Consider using an online service as your registered agent if it’s too expensive to list your accountant or attorney as your registered agent. Online service costs around $100-200 annually, whereas lawyers and accountants might charge much more.
Do I need to form an S-corp or C-corp?
If you have a single-member LLC or PLLC, you can elect to file taxes as a corporation rather than an individual. The LLC or PLLC can be taxed as an S-corp or C-corp. Corporate tax laws allow single-owner LLCs and PLLCs to be paid as company employees and potentially save on taxes.
Many practitioners will consider filing taxes as an S-corp, which behaves as a “pass-through entity.” This means that single-member owners will pay personal income tax without paying corporate tax. As an employee, you can set a lower salary to minimize your self-employment taxes and then pay fewer taxes on the company’s profits. It is recommended that you speak with an accountant about filing as an S-corp, as it may or may not be worth it. Additional expenses are related to filing as an s-corp, including accountant fees and payroll. Remember that you must pay payroll in each state you work in. Declaring as an s-corp will have some tax advantages, such as saving on self-employment taxes. The expense of filing as an s-corp must be weighed against the savings.
Most single-owner LLCs or PLLCs will NOT file as a C-corp as they must pay corporate taxes and taxes on their distributions.
Are tax deductions available to an LLC/PLLC and not a sole proprietor?
Most tax deductions for a sole proprietor are also available to a single-owner LLC/PLLC. Since an LLC and PLLC are treated as pass-through entities, the tax deductions will be similar.
Can I take advantage of the “Pass-through Deduction?”
The pass-through deduction allows for a 20% deduction on your net taxable income. If you are single, you can use this 20% deduction if your net taxable income is less than $164,900. If married, you can use the 20% deduction if your net taxable income is less than $329,800.
Whether you are a sole proprietor, single-member LLC/PLLC, or S-corp, you can take advantage of this deduction. Please speak with a tax consultant about taking advantage of the pass-thru deduction.
Do I need an entity to write off my business expenses?
No. Business expenses can be written off whether you are a sole proprietor or single-owner LLC/PLLC.
What do you do for banking, credit cards, and accounting software?
When running a small business, either as an entity or a sole proprietor, it is essential to keep your financials in line. With an LLC or PLLC, you can open a business account at the bank to help keep your accounts straight. You could easily open a separate personal bank account if you are a sole proprietor. It behooves each medical professional to keep their business bank accounts separate from their personal spending accounts. The reason is that you don’t want money going back and forth from your business and personal accounts repeatedly, as it will add to the confusion when doing your taxes or going thru an audit.
As an LLC or PLLC, you can open a business credit card, whereas a sole proprietor can use a personal credit card.
It’s recommended that you have accounting software or another way to track your income and expenses, no matter if you are an entity or sole proprietor.
How will I be taxed as a single-member LLC/PLLC?
The IRS considers single-member LLCs and PLLCs as “disregarded” entities meaning that no separate tax return is required for your entity. A single-member entity is regarded as a “pass-through entity” that processes taxes similarly to an individual rather than a corporation. A pass-through business means that any profits or losses from the entity are passed on to the owner, who then pays their personal tax returns. Thus, if you have a single-member LLC or PLLC, you are basically filing as an individual or sole proprietor. This means you will be required to pay self-employment taxes on your taxable net income just as a sole proprietor.
If you are a single-member LLC or PLLC, you can choose to be taxed as a corporation. Most commonly, medical practitioners will choose to be taxed as an S-corp. As an S-corp, you will be an employee of your company to minimize your payment of self-employment taxes. S-corps will have to file separate tax documents, including K-1forms for each employee.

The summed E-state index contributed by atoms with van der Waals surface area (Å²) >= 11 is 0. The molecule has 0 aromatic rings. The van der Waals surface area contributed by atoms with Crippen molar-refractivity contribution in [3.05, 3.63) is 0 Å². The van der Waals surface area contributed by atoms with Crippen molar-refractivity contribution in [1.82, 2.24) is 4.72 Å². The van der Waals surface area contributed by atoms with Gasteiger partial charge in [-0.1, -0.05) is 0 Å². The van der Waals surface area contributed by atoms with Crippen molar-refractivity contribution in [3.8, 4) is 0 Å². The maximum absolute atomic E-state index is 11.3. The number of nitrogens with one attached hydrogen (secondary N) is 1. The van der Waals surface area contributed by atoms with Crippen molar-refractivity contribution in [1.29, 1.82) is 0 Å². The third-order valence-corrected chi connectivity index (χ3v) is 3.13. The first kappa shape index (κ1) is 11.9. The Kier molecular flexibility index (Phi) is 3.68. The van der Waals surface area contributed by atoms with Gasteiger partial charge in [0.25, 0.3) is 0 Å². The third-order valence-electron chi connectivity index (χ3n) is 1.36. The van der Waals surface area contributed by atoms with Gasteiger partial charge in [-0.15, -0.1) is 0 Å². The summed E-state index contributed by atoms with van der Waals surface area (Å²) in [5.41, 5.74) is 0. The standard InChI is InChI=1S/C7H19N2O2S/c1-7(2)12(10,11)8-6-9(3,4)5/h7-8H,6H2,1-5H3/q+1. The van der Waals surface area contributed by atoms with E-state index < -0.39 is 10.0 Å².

Does my small business require business liability insurance?
Business liability insurance is recommended for activities you participate in outside the practice of medicine. Whether you are a sole proprietor or associated with an entity, you should have liability insurance for income-producing activities that are not associated with the direct treatment of patients. Please remember that business liability insurance does not cover medical malpractice, so make sure you have a separate malpractice policy when treating patients.
Can my car be a business expense?
Yes, your automobile can be a business expense, whether you are a sole proprietor or an entity. Please recognize that if the automobile was purchased through your business entity, you might require commercial auto insurance. Speak with your auto insurance carrier about this potential issue.
Are there special retirement funds available to sole proprietors and single-member entities?
Whether you are a sole proprietor or LLC/PLLC, you can access similar pre-tax retirement funds. This includes self-funded 401k, SEP-IRAs, and defined balance plans.
Can I employ by family members?
You can hire your family members as independent contractors if you are a sole proprietor or an entity (LLC/PLLC). On the other hand, if you file your entity as an S-corp, you can employ your family members and offer employee benefits (i.e., health insurance and retirement funds).
Can I contract with medical facilities through my business entity?
Yes, you can contract with a medical facility as your business entity, just like a staffing agency or large privately contracted group.
Can you convert from a sole proprietor to an LLC or PLLC?
Yes, it’s easy. Register your LLC or PLLC with the state then you are in business. If you are making a career change, don’t feel pressured to form an LLC or PLLC immediately. Take your time to determine if your new lifestyle is right for you, then convert from a sole proprietor to an entity.
Can you convert an LLC/PLLC to a sole proprietorship?
Yes, it’s easy to convert back to a sole proprietor. Once you dissolve the business with the state, you can return to sole proprietor status. You may need to alter or change your contracts, bank accounts, business assets, credit cards, etc., so they are no longer linked to your business name.
It is only sometimes advantageous for all clinicians to incorporate as an LLC or PLLC. Many advantages of forming a business entity are available to those that file simply as a sole proprietor without an entity. On the other hand, filing an LLC or PLLC as an S-corp may offer some tax savings not available to sole proprietors. It is worth seeing if your specific situation warrants the incorporation of a business entity. More so, it’s wise to explore with a tax advisor what business arrangement is best based on your income, tax strategy, and long-term plans.